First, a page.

Lacrosse, as they say, is a game of runs. Princeton men’s lacrosse (3–6, 0–3 Ivy) has recently found itself too often on the wrong end of those runs. A 7–1 run in a loss to Johns Hopkins. A 12–1 run in a loss at Penn. A 6–1 run in a loss to Yale. Most recently, Princeton suffered a 6–1 Brown run in the second half of its 14–10 loss to the Bears (4–5, 2–0) this Saturday at Sherrerd Field.
The result is that Princeton is on a three-game run of Ivy League losses. The team sits at the bottom of the conference standings, and the possibility of a top-four finish and Ivy League tournament bid looks increasingly bleak.
Brown’s late run included five goals in the first ten minutes of the fourth quarter, compared to one for Princeton. The Bears won face-offs, caused turnovers, and buried shots, while the Tigers lost ground balls and struggled to find the back of the net.
“Execution,” said Princeton head coach Matt Madalon when asked about Brown’s fourth quarter surge. “They capitalized on opportunities, we didn’t. We hit the pipe, hit the goalie, [and had] careless turnovers. I think they ran a little harder for a little longer out there.”
Princeton started the game with four quick goals from four different players, taking a 4–0 lead less than ten minutes into the game. After that, Brown took over. The Tigers scored just one more goal in the first half, and the Bears clawed back to take a 6–5 lead at halftime. Princeton scored thrice early in the third quarter to tie the game at 8, but the Bears followed that with their 6–1 run to give themselves a comfortable lead.
After the four early goals for Princeton, Brown’s defense was stellar, allowing just six goals in the game’s final 50 minutes. Brown goalie Phil Goss saved 16 of Princeton’s 26 shots on net.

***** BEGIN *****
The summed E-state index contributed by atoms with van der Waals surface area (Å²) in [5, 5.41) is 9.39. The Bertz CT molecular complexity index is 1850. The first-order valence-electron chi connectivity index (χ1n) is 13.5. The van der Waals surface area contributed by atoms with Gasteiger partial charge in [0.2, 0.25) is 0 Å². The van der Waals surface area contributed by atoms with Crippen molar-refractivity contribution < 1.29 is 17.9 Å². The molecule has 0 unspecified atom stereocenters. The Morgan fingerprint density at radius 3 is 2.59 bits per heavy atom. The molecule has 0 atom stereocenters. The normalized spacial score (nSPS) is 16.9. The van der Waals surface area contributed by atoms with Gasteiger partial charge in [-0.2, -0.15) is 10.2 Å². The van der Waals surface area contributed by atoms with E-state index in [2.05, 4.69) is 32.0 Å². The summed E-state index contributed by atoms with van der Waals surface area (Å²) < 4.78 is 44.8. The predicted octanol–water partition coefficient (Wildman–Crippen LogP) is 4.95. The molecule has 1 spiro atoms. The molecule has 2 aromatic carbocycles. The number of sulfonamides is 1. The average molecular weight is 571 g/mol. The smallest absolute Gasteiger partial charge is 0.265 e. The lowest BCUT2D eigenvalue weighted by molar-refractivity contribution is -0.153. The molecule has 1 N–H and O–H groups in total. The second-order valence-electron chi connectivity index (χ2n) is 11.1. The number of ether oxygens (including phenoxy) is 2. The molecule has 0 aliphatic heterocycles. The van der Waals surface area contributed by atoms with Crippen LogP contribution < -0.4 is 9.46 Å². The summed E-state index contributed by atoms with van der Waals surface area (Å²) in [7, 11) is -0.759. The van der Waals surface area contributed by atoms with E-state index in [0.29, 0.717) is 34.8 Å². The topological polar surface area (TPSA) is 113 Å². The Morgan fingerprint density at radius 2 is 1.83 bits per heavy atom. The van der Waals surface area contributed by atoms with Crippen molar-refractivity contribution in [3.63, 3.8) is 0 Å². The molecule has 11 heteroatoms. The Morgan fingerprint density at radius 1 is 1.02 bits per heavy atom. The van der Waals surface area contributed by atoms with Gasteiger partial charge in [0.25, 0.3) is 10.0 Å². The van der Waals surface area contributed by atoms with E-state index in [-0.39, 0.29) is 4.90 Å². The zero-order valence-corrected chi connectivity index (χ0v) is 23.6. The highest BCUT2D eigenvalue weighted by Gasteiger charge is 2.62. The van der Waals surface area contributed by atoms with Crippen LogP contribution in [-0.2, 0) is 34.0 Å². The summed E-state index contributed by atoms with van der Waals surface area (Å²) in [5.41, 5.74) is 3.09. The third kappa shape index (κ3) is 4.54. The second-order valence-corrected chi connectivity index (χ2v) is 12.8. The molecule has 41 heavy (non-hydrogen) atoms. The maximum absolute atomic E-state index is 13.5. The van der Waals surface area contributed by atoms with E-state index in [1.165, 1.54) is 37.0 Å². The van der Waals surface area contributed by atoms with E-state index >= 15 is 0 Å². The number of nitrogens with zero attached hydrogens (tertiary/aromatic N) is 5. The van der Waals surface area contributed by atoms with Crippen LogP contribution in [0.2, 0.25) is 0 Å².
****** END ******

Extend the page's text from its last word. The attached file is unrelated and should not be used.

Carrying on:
“[Their] goalie made some nice saves down the stretch,” said Madalon. “I think as a whole their unit played well. They caused some turnovers, their spacing was good, and I just don’t think we executed.”
Princeton’s offensive stars, junior attack Michael Sowers and sophomore attack Chris Brown, both had quiet games with one goal apiece. Senior midfielder Emmet Cordrey, not a major contributor until this year, led Princeton in scoring with three goals and an assist.
“He’s playing well,” Madalon said about Cordrey. “He did his job, everyone else needs to step up and do their job a little better.”
One silver lining was Chris Brown scoring his first goal with 1:35 left in the game. He’s scored at least one goal in each of his 22 games played, a Princeton record.
Princeton’s next battles will be two non-conference games, first at Stony Brook, then against Siena. The team will resume its Ivy schedule Saturday, Apr. 13, against Dartmouth. The Tigers are not currently out of the running for the Ivy tournament, but they’ll likely need to win their final three Ivy games, and then get some help.
“A team’s never not going to fight,” Madalon said. “These guys will be ready to get back to work. We dug ourselves a hole, and the only way to go from there is to dig yourself out.”